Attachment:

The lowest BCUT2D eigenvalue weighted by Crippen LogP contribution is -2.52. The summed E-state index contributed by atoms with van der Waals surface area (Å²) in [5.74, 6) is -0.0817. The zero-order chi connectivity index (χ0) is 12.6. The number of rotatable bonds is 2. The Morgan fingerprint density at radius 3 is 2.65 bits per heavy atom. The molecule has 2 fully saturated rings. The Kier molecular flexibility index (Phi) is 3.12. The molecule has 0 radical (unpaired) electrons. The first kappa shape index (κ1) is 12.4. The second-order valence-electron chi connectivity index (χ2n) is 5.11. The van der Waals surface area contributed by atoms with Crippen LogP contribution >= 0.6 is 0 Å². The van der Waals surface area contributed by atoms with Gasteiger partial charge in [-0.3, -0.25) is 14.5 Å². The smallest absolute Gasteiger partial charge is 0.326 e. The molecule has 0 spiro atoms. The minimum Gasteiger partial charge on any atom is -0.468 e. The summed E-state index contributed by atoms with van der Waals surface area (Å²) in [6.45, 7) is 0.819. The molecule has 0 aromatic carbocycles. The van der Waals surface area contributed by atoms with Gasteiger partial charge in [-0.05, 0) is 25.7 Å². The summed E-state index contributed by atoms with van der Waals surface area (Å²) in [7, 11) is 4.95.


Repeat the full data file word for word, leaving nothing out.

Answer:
The lowest BCUT2D eigenvalue weighted by Crippen LogP contribution is -2.52. The summed E-state index contributed by atoms with van der Waals surface area (Å²) in [5.74, 6) is -0.0817. The zero-order chi connectivity index (χ0) is 12.6. The number of rotatable bonds is 2. The Morgan fingerprint density at radius 3 is 2.65 bits per heavy atom. The molecule has 2 fully saturated rings. The Kier molecular flexibility index (Phi) is 3.12. The molecule has 0 radical (unpaired) electrons. The first kappa shape index (κ1) is 12.4. The second-order valence-electron chi connectivity index (χ2n) is 5.11. The van der Waals surface area contributed by atoms with Crippen LogP contribution >= 0.6 is 0 Å². The van der Waals surface area contributed by atoms with Gasteiger partial charge in [-0.3, -0.25) is 14.5 Å². The smallest absolute Gasteiger partial charge is 0.326 e. The molecule has 0 spiro atoms. The minimum Gasteiger partial charge on any atom is -0.468 e. The summed E-state index contributed by atoms with van der Waals surface area (Å²) in [6.45, 7) is 0.819. The molecule has 0 aromatic carbocycles. The van der Waals surface area contributed by atoms with Gasteiger partial charge in [-0.05, 0) is 25.7 Å². The summed E-state index contributed by atoms with van der Waals surface area (Å²) in [7, 11) is 4.95.